Language is often used as a badge of identity to include or exclude others. While abroad, it is easy to distinguish fellow Singaporeans by picking up on the distinctive Singlish accent as well as the additional lahs and lehs at the end of their sentences. It also helps if the Singaporean is flip-flopping around with slippers and casual summer wear.
To better understand how Singlish unites Singaporeans and divides its non-speakers, perhaps it is useful to understand how Singlish came to be a language of its own.
The three concentric circles of language
Touted as the father of Linguistics, Braj Kachru devised a comprehensive diagram explaining the different types of language in 1985. The three concentric circles model of the English language aptly separates English speakers as natives stemming from the inner circle, and non-native English speakers who take English as a second language in the outer and expanding circles.
Of course, these circles may not be entirely applicable in today’s globalised world, where Singaporeans are effectively bilingual, and English is increasingly the global lingua franca and a language of business. The diagram is limited in reflecting the reality of English use, and may be an oversimplification of the language’s origins.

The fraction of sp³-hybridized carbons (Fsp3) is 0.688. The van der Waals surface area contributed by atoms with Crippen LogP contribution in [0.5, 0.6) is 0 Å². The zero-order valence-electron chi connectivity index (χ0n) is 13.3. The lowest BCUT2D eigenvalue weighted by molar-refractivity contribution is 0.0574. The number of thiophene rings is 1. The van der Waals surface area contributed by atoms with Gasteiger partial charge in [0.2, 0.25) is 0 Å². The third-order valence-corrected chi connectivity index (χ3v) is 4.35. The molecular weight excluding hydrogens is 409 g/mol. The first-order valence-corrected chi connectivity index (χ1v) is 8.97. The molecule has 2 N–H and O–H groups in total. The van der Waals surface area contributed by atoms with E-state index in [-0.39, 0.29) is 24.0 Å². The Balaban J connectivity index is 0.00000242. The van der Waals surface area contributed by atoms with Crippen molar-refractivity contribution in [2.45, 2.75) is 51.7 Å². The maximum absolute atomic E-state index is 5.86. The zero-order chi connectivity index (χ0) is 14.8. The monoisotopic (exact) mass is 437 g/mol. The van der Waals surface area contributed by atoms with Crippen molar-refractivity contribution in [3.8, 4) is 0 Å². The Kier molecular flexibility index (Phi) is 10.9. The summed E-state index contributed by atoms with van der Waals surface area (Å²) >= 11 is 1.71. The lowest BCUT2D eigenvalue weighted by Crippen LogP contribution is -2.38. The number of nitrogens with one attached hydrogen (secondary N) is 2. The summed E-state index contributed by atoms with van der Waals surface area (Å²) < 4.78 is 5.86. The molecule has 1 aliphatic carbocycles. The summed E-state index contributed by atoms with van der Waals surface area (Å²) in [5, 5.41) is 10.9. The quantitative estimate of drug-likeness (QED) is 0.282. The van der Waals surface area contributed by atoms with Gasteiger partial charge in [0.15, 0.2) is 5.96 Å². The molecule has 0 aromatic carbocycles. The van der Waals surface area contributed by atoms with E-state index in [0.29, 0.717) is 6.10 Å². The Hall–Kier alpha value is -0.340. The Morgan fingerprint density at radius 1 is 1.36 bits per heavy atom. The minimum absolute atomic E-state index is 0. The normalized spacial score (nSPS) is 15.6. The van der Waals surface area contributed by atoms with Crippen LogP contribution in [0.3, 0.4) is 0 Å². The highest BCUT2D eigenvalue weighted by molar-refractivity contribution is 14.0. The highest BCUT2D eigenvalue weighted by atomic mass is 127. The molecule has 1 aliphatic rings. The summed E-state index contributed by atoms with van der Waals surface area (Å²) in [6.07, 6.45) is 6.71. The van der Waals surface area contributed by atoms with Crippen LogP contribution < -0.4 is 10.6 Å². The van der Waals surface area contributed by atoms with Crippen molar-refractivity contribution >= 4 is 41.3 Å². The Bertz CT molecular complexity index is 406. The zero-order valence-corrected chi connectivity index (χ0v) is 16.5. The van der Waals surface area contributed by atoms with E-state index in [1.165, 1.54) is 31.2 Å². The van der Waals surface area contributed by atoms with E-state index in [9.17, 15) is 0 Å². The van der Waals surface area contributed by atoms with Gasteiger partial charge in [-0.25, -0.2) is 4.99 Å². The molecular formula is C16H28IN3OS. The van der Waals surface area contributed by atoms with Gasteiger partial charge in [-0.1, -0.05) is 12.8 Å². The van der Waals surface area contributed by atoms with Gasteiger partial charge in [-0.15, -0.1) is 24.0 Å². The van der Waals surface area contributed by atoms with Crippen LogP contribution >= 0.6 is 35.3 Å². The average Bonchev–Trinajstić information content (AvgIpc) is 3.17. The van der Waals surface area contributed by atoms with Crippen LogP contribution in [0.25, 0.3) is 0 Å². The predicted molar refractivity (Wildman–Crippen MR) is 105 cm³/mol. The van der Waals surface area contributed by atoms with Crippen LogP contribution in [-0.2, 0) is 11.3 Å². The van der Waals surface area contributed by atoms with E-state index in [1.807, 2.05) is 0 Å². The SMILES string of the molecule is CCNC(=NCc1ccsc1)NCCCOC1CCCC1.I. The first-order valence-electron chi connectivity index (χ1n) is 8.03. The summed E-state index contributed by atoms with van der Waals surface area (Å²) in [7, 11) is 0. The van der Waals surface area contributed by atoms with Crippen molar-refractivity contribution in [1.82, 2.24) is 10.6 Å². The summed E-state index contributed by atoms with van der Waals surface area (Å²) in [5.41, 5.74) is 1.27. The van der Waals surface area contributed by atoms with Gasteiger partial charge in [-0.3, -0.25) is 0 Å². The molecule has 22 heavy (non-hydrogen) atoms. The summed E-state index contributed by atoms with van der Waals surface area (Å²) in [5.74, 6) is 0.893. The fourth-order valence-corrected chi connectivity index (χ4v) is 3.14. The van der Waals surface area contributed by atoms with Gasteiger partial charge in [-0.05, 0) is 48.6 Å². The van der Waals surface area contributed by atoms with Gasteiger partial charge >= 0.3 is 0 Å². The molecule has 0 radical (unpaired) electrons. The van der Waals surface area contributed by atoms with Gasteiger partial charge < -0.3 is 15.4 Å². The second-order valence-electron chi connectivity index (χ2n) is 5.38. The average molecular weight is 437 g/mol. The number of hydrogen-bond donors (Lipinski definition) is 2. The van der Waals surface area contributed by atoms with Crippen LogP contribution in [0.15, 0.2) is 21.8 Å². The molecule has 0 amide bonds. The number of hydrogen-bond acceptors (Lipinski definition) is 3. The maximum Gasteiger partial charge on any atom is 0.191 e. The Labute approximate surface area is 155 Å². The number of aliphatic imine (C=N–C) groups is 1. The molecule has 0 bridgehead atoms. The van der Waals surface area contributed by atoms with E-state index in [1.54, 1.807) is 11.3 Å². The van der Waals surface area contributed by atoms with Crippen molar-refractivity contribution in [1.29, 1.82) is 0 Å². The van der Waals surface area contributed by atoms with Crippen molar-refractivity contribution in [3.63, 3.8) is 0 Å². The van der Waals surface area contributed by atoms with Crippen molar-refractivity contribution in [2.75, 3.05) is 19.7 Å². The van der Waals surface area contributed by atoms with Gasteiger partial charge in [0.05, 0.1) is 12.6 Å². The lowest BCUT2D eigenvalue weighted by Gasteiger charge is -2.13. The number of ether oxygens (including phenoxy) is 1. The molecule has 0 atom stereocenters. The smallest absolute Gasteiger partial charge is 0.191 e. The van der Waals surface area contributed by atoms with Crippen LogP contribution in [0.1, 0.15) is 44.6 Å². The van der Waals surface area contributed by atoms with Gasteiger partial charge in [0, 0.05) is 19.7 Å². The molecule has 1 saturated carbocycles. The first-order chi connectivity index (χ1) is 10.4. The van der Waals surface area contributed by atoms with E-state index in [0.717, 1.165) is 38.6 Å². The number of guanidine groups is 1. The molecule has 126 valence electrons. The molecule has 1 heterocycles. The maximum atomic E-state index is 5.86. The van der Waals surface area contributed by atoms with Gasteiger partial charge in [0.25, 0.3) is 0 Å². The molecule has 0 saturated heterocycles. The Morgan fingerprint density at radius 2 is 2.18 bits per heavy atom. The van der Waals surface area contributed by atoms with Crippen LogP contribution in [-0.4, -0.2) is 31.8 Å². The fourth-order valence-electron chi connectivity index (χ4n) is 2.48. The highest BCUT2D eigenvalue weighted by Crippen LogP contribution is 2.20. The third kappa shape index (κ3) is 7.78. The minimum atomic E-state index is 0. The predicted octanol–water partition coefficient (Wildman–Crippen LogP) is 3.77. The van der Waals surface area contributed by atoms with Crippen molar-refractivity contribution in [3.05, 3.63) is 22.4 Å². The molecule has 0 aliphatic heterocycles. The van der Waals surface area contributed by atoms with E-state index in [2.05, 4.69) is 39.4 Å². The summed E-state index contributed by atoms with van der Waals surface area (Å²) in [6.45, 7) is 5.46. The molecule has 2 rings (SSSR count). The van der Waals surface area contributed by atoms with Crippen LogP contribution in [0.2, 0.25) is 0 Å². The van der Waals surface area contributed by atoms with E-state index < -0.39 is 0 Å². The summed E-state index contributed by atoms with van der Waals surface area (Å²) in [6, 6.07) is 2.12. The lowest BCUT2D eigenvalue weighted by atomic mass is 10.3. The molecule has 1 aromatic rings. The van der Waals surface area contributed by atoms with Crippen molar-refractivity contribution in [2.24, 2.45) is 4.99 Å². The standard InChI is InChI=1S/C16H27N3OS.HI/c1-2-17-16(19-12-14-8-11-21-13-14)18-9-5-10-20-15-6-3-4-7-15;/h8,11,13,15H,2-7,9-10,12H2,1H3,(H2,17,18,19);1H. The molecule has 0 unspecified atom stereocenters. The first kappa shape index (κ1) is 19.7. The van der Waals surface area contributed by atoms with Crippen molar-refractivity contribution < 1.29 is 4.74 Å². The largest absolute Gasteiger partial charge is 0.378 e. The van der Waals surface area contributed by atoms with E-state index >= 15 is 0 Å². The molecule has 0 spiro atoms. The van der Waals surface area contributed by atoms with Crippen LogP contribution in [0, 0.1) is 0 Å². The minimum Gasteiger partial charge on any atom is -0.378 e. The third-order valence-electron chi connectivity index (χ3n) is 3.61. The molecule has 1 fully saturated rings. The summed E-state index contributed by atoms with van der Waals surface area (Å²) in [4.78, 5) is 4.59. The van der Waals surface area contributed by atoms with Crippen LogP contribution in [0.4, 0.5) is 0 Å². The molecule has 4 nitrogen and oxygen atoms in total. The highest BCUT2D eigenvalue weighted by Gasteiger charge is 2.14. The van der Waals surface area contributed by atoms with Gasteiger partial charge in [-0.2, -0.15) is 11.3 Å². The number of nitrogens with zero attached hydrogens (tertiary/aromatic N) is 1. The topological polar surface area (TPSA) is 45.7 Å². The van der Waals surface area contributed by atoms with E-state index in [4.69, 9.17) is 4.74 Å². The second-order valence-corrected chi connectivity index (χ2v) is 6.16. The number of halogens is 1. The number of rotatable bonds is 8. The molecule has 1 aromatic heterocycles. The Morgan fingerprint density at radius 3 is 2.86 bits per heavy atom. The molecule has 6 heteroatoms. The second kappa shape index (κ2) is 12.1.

However, this model aptly summarises where Singapore used to be many decades ago — in the outer circle. Back then, English was not the official language. It was only after Singapore gained her independence in 1965 that, English, Malay, Mandarin and Tamil were proclaimed under Article 153A of the Singapore Constitution as its four official languages.
Even then, it took over two decades for English to become a compulsory subject in schools. English was finally taught as the first language in all Singapore schools in 1987.
As evident, Singaporeans’ mother tongue and dialects preceded the use of English. After English was introduced, Singaporeans inevitably mixed their own languages and flavours into it, creating Singlish.
The rojak language
As Singaporeans combine different sources of language together, only fellow Singaporeans with the same schematic knowledge will be able to understand each other. For example, the sentence, “I buay tahan your face”, may not be understood by English speakers since ‘buay tahan’ is not present in the English language.